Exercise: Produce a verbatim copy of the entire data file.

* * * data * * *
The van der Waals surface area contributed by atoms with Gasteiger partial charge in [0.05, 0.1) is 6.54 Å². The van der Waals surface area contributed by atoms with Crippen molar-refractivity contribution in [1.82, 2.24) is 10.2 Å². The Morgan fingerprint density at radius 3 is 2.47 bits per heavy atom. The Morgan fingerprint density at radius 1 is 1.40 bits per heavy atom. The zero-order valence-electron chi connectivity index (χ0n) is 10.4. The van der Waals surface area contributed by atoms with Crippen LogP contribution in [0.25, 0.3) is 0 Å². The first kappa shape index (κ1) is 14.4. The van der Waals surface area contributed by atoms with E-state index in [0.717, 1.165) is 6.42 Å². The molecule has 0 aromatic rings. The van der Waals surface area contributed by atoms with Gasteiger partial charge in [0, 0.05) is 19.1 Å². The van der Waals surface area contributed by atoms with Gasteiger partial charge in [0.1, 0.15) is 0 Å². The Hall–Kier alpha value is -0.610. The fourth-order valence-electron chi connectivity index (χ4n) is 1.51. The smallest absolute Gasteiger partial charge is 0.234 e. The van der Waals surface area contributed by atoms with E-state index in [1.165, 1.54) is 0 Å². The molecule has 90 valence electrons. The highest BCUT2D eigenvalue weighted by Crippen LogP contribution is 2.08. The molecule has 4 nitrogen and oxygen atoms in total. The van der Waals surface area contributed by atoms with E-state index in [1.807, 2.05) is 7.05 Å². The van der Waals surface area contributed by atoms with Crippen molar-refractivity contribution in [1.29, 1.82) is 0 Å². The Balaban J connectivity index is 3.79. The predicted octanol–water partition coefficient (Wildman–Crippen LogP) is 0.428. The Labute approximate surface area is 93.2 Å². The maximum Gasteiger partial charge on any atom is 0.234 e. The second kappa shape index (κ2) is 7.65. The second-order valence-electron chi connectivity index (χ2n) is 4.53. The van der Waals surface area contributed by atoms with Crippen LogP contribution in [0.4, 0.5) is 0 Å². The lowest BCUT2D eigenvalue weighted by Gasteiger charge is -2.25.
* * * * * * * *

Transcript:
The van der Waals surface area contributed by atoms with Gasteiger partial charge in [0.05, 0.1) is 6.54 Å². The van der Waals surface area contributed by atoms with Crippen molar-refractivity contribution in [1.82, 2.24) is 10.2 Å². The Morgan fingerprint density at radius 3 is 2.47 bits per heavy atom. The Morgan fingerprint density at radius 1 is 1.40 bits per heavy atom. The zero-order valence-electron chi connectivity index (χ0n) is 10.4. The van der Waals surface area contributed by atoms with Crippen LogP contribution in [0.25, 0.3) is 0 Å². The first kappa shape index (κ1) is 14.4. The van der Waals surface area contributed by atoms with E-state index in [0.717, 1.165) is 6.42 Å². The molecule has 0 aromatic rings. The van der Waals surface area contributed by atoms with Gasteiger partial charge in [0, 0.05) is 19.1 Å². The van der Waals surface area contributed by atoms with Gasteiger partial charge in [0.1, 0.15) is 0 Å². The Hall–Kier alpha value is -0.610. The fourth-order valence-electron chi connectivity index (χ4n) is 1.51. The smallest absolute Gasteiger partial charge is 0.234 e. The van der Waals surface area contributed by atoms with E-state index in [1.165, 1.54) is 0 Å². The molecule has 90 valence electrons. The highest BCUT2D eigenvalue weighted by Crippen LogP contribution is 2.08. The molecule has 4 nitrogen and oxygen atoms in total. The van der Waals surface area contributed by atoms with E-state index in [1.807, 2.05) is 7.05 Å². The van der Waals surface area contributed by atoms with Crippen molar-refractivity contribution in [1.29, 1.82) is 0 Å². The Balaban J connectivity index is 3.79. The predicted octanol–water partition coefficient (Wildman–Crippen LogP) is 0.428. The Labute approximate surface area is 93.2 Å². The maximum Gasteiger partial charge on any atom is 0.234 e. The second kappa shape index (κ2) is 7.65. The second-order valence-electron chi connectivity index (χ2n) is 4.53. The van der Waals surface area contributed by atoms with Crippen LogP contribution in [0.4, 0.5) is 0 Å². The lowest BCUT2D eigenvalue weighted by Gasteiger charge is -2.25.